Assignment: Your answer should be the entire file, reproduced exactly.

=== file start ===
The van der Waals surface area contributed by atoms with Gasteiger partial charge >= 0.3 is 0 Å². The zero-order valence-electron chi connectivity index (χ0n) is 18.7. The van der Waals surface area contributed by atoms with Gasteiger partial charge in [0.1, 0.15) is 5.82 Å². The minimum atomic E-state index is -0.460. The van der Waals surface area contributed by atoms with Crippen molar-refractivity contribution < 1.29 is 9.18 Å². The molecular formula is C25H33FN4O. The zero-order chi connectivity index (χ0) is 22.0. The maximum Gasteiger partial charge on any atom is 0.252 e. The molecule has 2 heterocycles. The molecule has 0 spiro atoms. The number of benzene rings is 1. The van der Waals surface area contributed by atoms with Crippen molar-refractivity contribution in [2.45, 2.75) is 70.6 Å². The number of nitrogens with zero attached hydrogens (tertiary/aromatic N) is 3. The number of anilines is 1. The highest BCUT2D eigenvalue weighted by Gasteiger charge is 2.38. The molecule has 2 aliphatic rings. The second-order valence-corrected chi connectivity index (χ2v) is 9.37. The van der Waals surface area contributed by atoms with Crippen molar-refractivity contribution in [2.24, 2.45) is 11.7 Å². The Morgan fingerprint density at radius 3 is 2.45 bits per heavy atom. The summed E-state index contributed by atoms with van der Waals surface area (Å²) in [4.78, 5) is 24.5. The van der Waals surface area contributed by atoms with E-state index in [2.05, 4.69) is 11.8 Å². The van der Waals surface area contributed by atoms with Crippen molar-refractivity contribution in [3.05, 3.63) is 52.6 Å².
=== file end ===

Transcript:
The van der Waals surface area contributed by atoms with Gasteiger partial charge >= 0.3 is 0 Å². The zero-order valence-electron chi connectivity index (χ0n) is 18.7. The van der Waals surface area contributed by atoms with Gasteiger partial charge in [0.1, 0.15) is 5.82 Å². The minimum atomic E-state index is -0.460. The van der Waals surface area contributed by atoms with Crippen molar-refractivity contribution < 1.29 is 9.18 Å². The molecular formula is C25H33FN4O. The zero-order chi connectivity index (χ0) is 22.0. The maximum Gasteiger partial charge on any atom is 0.252 e. The molecule has 2 heterocycles. The molecule has 0 spiro atoms. The number of benzene rings is 1. The van der Waals surface area contributed by atoms with Crippen molar-refractivity contribution in [2.45, 2.75) is 70.6 Å². The number of nitrogens with zero attached hydrogens (tertiary/aromatic N) is 3. The number of anilines is 1. The highest BCUT2D eigenvalue weighted by Gasteiger charge is 2.38. The molecule has 2 aliphatic rings. The second-order valence-corrected chi connectivity index (χ2v) is 9.37. The van der Waals surface area contributed by atoms with Crippen molar-refractivity contribution in [2.24, 2.45) is 11.7 Å². The Morgan fingerprint density at radius 3 is 2.45 bits per heavy atom. The summed E-state index contributed by atoms with van der Waals surface area (Å²) in [4.78, 5) is 24.5. The van der Waals surface area contributed by atoms with E-state index in [2.05, 4.69) is 11.8 Å². The van der Waals surface area contributed by atoms with Crippen molar-refractivity contribution in [3.05, 3.63) is 52.6 Å².